Lecture 4 Constitutional democracy

Lecture 4 Constitutional democracy - Lecture 4...

Info iconThis preview shows pages 1–2. Sign up to view the full content.

View Full Document Right Arrow Icon
Lecture 4 Constitutional Democracy I. Defining democracy 1. by c ompetition and elections Where governments are determined by meaningful elections and where limitations on government power are in force, the government is said to be a constitutional democracy . Two components of democracy (see Mandelbaum): Liberty and Popular Sovereignty Joseph Schumpter and Samuel Huntington: Electoral competition the essence of democracy Pseudodemocracy : has elections, recognizes the legal status of opposition parties, but the ruling party always wins Examples? Russia – Zimbabwe Question: Should democracy be equated with fairly conducted and honestly counted regular elections? Not entirely…needs something else/ you need liberty or popular sovereignty A. The fallacy of “electoralism” : “elections occur intermittently and only allow citizens to choose between highly aggregated alternatives offered by political parties…” Examples: B. Electoral democracy vs. liberal democracy ( polyarchy ) - Electoral democracy: having meaningful elections, acknowledge the need for minimal levels of civil freedom, but do not devote much attention to the basic freedoms involved (“ popular sovereignty”) Examples: Columbia, many African countries: Nigeria/ Cambodia - Polyarchy or liberal democracy: extensive political competition and participation + substantial levels of freedom of speech, press, and the like + pluralism (“liberty”) UK, U.S., -- can’t introduce overnight, must grow from withing; Democracy is a developmental process over generations, not months 2. By state-society relationship: civil society Interest associations are primary expression of civil society (supplemented by sporadic interventions of social movements): businesses, trade unions, professional associations,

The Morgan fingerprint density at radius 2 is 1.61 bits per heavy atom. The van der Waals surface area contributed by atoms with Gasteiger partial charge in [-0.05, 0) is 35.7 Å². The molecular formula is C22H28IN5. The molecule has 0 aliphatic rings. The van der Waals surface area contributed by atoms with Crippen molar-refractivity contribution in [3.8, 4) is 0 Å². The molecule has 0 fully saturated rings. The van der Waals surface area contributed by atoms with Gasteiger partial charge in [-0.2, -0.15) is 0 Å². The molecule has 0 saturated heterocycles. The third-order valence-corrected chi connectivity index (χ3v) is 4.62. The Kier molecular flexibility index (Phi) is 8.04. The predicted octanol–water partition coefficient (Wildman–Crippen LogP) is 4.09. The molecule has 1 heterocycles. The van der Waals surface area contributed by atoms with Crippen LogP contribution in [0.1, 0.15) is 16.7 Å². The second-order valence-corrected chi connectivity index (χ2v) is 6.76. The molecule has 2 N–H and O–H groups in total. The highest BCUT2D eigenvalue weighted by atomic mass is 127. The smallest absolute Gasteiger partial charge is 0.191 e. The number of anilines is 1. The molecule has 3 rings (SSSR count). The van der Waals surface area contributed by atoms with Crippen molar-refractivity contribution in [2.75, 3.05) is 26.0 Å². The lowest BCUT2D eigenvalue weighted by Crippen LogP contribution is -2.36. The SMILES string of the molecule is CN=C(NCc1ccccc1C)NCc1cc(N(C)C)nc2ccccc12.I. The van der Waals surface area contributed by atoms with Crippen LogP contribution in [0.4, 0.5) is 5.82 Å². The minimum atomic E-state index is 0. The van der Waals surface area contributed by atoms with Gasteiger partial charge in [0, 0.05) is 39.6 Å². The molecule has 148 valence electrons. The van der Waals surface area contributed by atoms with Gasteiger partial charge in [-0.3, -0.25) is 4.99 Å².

Background image of page 1

Info iconThis preview has intentionally blurred sections. Sign up to view the full version.

View Full DocumentRight Arrow Icon
Image of page 2
This is the end of the preview. Sign up to access the rest of the document.

This note was uploaded on 04/08/2008 for the course DIPL 1101 taught by Professor Huang during the Fall '07 term at Seton Hall.

Page1 / 4

Lecture 4 Constitutional democracy - Lecture 4...

This preview shows document pages 1 - 2. Sign up to view the full document.

View Full Document Right Arrow Icon
Ask a homework question - tutors are online